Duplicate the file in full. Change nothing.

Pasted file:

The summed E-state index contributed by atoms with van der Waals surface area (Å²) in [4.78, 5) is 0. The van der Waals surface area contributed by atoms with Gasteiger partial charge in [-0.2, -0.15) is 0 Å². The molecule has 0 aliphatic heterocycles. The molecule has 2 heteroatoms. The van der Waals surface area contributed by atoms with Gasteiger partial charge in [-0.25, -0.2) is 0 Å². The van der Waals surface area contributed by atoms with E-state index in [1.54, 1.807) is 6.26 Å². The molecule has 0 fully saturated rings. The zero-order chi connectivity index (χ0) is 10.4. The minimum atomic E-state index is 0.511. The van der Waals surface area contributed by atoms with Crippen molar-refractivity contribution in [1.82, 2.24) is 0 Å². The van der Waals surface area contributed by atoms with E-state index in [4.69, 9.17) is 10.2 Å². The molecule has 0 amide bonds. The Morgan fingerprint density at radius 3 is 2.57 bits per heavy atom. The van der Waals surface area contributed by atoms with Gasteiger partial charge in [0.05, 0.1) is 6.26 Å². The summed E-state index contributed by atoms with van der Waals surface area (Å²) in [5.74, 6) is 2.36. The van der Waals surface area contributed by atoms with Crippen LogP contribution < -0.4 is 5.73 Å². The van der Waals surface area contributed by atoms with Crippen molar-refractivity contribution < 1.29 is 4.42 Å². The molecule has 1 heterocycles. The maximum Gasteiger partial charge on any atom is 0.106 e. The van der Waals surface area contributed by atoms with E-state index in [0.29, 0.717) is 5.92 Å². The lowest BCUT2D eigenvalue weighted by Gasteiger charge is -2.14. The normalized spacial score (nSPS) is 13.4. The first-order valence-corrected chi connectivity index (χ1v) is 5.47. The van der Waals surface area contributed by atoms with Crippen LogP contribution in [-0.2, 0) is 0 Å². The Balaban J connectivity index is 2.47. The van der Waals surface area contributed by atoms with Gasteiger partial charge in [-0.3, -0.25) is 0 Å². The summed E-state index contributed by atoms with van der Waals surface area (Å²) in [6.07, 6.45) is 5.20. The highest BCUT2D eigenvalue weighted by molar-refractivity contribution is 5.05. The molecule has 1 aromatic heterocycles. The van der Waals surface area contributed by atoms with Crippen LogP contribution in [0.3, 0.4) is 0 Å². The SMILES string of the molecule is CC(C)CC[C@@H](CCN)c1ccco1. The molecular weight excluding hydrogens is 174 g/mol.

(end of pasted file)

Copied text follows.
The summed E-state index contributed by atoms with van der Waals surface area (Å²) in [4.78, 5) is 0. The van der Waals surface area contributed by atoms with Gasteiger partial charge in [-0.2, -0.15) is 0 Å². The molecule has 0 aliphatic heterocycles. The molecule has 2 heteroatoms. The van der Waals surface area contributed by atoms with Gasteiger partial charge in [-0.25, -0.2) is 0 Å². The van der Waals surface area contributed by atoms with E-state index in [1.54, 1.807) is 6.26 Å². The molecule has 0 fully saturated rings. The zero-order chi connectivity index (χ0) is 10.4. The minimum atomic E-state index is 0.511. The van der Waals surface area contributed by atoms with Crippen molar-refractivity contribution in [1.82, 2.24) is 0 Å². The van der Waals surface area contributed by atoms with E-state index in [4.69, 9.17) is 10.2 Å². The molecule has 0 amide bonds. The Morgan fingerprint density at radius 3 is 2.57 bits per heavy atom. The van der Waals surface area contributed by atoms with Gasteiger partial charge in [0.05, 0.1) is 6.26 Å². The summed E-state index contributed by atoms with van der Waals surface area (Å²) in [5.74, 6) is 2.36. The van der Waals surface area contributed by atoms with Crippen LogP contribution < -0.4 is 5.73 Å². The van der Waals surface area contributed by atoms with Crippen molar-refractivity contribution < 1.29 is 4.42 Å². The molecule has 1 heterocycles. The maximum Gasteiger partial charge on any atom is 0.106 e. The van der Waals surface area contributed by atoms with E-state index in [0.29, 0.717) is 5.92 Å². The lowest BCUT2D eigenvalue weighted by Gasteiger charge is -2.14. The normalized spacial score (nSPS) is 13.4. The first-order valence-corrected chi connectivity index (χ1v) is 5.47. The van der Waals surface area contributed by atoms with Crippen LogP contribution in [-0.2, 0) is 0 Å². The Balaban J connectivity index is 2.47. The van der Waals surface area contributed by atoms with Gasteiger partial charge in [-0.3, -0.25) is 0 Å². The summed E-state index contributed by atoms with van der Waals surface area (Å²) in [6.07, 6.45) is 5.20. The highest BCUT2D eigenvalue weighted by molar-refractivity contribution is 5.05. The molecule has 1 aromatic heterocycles. The van der Waals surface area contributed by atoms with Crippen LogP contribution in [0.3, 0.4) is 0 Å². The SMILES string of the molecule is CC(C)CC[C@@H](CCN)c1ccco1. The molecular weight excluding hydrogens is 174 g/mol.